Producer: Trek Remastered Is Getting A New Enterprise October 18, 2006by Anthony Pascale , Filed under: Interview,TOS Remastered,Uncategorized , trackback
TrekMovie got some time with Trek Remastered Producer David Rossi to talk about how the project is going and where they are going next.
Like any Trek endeavor, the CGI-enhanced Trek Remastered project has spawned much discussion. In general the show has been well received. The re-recorded theme and the digital transfers get a lot of praise. Much of the CGI work like the new matte paintings and planets have gone over quite well, and some of the live action touches have been pleasant surprises. However, much discussion has focused on how CBS have been digitally recreating Kirk’s classic Enterprise. Many seem to feel that the team have not got it quite right yet, but what may surprise the critics is that the producers at CBS agree. "It is not that we are unhappy with the work, but it is not yet the Enterprise as we want to see it" says Dave Rossi, going on "we want it to be there as much as everybody else does." And this is not just talk; the team has a plan…and a new model.
Not enough time and too much detail
The reasons for the Enterprise not meeting the most exacting standards are twofold. Firstly there is the matter of time. The CBS team only had one month to deliver the first 2 episodes with over 120 new effects shots. "People need to understand the amazing amount of work these guys had to do from a dead stop," says Rossi. Secondly the team started with a model of the Enterprise that was in essence ‘too good’. It had detail all the way down to the nuts and bolts which you would never see, and the problem is that it takes forever for their computers to render the shots. Rossi explains, "It was taking time from us to do the lighting and the things that make the Enterprise shine." Together these things gave the team little to no time to make the changes they felt were necessary.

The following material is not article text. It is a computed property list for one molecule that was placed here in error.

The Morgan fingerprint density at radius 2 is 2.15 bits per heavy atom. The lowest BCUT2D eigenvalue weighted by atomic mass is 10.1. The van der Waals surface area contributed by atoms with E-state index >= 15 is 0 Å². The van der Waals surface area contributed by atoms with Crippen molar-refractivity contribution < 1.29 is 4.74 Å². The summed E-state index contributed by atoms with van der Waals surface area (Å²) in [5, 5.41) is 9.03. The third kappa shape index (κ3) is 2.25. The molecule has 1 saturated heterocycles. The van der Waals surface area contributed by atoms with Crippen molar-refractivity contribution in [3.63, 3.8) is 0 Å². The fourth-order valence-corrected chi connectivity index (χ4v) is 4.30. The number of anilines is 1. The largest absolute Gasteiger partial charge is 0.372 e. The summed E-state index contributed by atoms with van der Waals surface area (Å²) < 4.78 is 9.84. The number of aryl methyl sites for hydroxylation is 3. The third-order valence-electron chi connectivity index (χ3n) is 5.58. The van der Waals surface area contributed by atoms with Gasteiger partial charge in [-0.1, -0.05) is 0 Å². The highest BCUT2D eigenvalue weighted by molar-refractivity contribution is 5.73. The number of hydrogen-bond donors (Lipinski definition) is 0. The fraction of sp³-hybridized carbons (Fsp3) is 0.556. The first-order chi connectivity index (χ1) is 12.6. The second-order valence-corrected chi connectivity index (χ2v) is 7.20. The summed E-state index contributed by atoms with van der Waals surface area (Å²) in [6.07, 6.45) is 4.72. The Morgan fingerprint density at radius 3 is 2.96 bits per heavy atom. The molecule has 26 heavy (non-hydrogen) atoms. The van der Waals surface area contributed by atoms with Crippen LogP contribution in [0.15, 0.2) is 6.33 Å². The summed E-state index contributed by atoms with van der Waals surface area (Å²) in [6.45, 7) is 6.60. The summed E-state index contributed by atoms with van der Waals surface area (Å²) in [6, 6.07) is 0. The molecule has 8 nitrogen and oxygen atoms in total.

A ‘new’ Enterprise for Trek Remastered
Things have settled down a bit for the team now that they have done a few episodes, but the biggest change is that they have a brand new digital model of the Enterprise. This week a new model with less of the render hungry (but invisible) detail is being delivered to the Trek Remastered team. Rossi says the new ship will cut down the render time dramatically and free up time to ‘do some of those cool things’ that they have wanted to do. "We will have time time to test lighting, coloring, and yes…those nacelle caps," says Rossi, "it is going to totally change the process, we are very excited about it." The team is so up on their new model that they hope to go back to some previously done shots and redo them. It is a welcome sign that the team is willing to make these improvements going forward (and backward). Many of those early shots get re-used throughout the series (an example would be the plastic-looking ‘left turn shot‘ seen last week in ‘I,Mudd’, which is a reuse of one of the first shots the team made for ‘Miri’). Due to the lead time in putting together an episode, the ‘new’ Enterprise won’t be making its debut until November.